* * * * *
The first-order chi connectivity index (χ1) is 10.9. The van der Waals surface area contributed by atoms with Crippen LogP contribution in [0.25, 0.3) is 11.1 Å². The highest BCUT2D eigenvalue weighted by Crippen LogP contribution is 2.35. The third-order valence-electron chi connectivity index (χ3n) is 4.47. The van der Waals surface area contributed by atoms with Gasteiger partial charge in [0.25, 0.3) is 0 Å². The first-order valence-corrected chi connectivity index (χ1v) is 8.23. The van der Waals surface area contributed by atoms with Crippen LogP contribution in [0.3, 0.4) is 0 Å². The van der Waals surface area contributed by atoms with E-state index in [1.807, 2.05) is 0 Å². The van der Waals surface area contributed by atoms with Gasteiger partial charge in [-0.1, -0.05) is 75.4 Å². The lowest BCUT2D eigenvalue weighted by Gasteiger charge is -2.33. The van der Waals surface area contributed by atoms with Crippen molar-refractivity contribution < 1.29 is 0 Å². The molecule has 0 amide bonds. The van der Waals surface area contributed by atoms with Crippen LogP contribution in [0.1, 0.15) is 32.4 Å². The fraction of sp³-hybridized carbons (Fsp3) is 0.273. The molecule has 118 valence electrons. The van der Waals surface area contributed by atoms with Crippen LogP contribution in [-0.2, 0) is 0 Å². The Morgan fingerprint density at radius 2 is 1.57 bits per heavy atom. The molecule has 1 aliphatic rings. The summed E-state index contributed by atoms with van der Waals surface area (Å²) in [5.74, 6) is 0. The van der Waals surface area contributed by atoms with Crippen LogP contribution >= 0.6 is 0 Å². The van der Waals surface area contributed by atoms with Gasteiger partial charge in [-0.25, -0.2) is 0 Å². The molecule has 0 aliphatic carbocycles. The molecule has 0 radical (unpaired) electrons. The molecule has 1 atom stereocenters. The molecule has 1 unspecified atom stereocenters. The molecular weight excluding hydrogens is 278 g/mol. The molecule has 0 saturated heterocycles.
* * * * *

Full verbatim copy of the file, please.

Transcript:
The first-order chi connectivity index (χ1) is 10.9. The van der Waals surface area contributed by atoms with Crippen LogP contribution in [0.25, 0.3) is 11.1 Å². The highest BCUT2D eigenvalue weighted by Crippen LogP contribution is 2.35. The third-order valence-electron chi connectivity index (χ3n) is 4.47. The van der Waals surface area contributed by atoms with Gasteiger partial charge in [0.25, 0.3) is 0 Å². The first-order valence-corrected chi connectivity index (χ1v) is 8.23. The van der Waals surface area contributed by atoms with Crippen LogP contribution in [0.3, 0.4) is 0 Å². The van der Waals surface area contributed by atoms with E-state index in [1.807, 2.05) is 0 Å². The van der Waals surface area contributed by atoms with Gasteiger partial charge in [-0.1, -0.05) is 75.4 Å². The lowest BCUT2D eigenvalue weighted by Gasteiger charge is -2.33. The van der Waals surface area contributed by atoms with Crippen molar-refractivity contribution < 1.29 is 0 Å². The molecule has 0 amide bonds. The van der Waals surface area contributed by atoms with Crippen LogP contribution in [0.1, 0.15) is 32.4 Å². The fraction of sp³-hybridized carbons (Fsp3) is 0.273. The molecule has 118 valence electrons. The van der Waals surface area contributed by atoms with Crippen LogP contribution in [-0.2, 0) is 0 Å². The Morgan fingerprint density at radius 2 is 1.57 bits per heavy atom. The molecule has 1 aliphatic rings. The summed E-state index contributed by atoms with van der Waals surface area (Å²) in [5.74, 6) is 0. The van der Waals surface area contributed by atoms with Crippen LogP contribution >= 0.6 is 0 Å². The van der Waals surface area contributed by atoms with Gasteiger partial charge in [-0.25, -0.2) is 0 Å². The molecule has 0 aliphatic carbocycles. The molecule has 0 radical (unpaired) electrons. The molecule has 1 atom stereocenters. The molecule has 1 unspecified atom stereocenters. The molecular weight excluding hydrogens is 278 g/mol. The molecule has 0 saturated heterocycles.